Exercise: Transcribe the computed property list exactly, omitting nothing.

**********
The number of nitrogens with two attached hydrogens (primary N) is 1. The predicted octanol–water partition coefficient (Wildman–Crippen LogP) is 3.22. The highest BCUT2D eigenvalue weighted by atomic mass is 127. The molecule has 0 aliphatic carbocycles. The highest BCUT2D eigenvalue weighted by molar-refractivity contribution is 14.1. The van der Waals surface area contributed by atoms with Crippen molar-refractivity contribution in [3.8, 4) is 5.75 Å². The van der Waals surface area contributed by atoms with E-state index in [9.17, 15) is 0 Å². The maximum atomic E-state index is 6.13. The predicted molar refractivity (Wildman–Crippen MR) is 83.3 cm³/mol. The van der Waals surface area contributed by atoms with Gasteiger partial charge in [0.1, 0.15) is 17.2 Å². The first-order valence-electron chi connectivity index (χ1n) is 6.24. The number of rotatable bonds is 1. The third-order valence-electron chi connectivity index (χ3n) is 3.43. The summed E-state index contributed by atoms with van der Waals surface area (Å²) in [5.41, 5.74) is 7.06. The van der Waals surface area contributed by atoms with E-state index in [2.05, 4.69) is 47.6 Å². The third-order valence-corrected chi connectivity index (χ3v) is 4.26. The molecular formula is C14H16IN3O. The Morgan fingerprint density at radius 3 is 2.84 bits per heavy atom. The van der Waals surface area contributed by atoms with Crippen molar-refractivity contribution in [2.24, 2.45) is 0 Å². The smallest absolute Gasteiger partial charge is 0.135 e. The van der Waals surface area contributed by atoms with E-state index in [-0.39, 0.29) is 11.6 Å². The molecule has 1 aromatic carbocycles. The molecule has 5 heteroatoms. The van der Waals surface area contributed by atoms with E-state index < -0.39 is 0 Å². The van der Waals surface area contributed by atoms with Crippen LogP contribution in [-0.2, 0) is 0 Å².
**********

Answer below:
The number of nitrogens with two attached hydrogens (primary N) is 1. The predicted octanol–water partition coefficient (Wildman–Crippen LogP) is 3.22. The highest BCUT2D eigenvalue weighted by atomic mass is 127. The molecule has 0 aliphatic carbocycles. The highest BCUT2D eigenvalue weighted by molar-refractivity contribution is 14.1. The van der Waals surface area contributed by atoms with Crippen molar-refractivity contribution in [3.8, 4) is 5.75 Å². The van der Waals surface area contributed by atoms with E-state index in [9.17, 15) is 0 Å². The maximum atomic E-state index is 6.13. The predicted molar refractivity (Wildman–Crippen MR) is 83.3 cm³/mol. The van der Waals surface area contributed by atoms with Gasteiger partial charge in [0.1, 0.15) is 17.2 Å². The first-order valence-electron chi connectivity index (χ1n) is 6.24. The number of rotatable bonds is 1. The third-order valence-electron chi connectivity index (χ3n) is 3.43. The summed E-state index contributed by atoms with van der Waals surface area (Å²) in [5.41, 5.74) is 7.06. The van der Waals surface area contributed by atoms with E-state index in [2.05, 4.69) is 47.6 Å². The third-order valence-corrected chi connectivity index (χ3v) is 4.26. The molecular formula is C14H16IN3O. The Morgan fingerprint density at radius 3 is 2.84 bits per heavy atom. The van der Waals surface area contributed by atoms with Crippen molar-refractivity contribution in [2.24, 2.45) is 0 Å². The smallest absolute Gasteiger partial charge is 0.135 e. The van der Waals surface area contributed by atoms with E-state index in [-0.39, 0.29) is 11.6 Å². The molecule has 1 aromatic carbocycles. The molecule has 5 heteroatoms. The van der Waals surface area contributed by atoms with E-state index < -0.39 is 0 Å². The van der Waals surface area contributed by atoms with Crippen LogP contribution in [-0.2, 0) is 0 Å².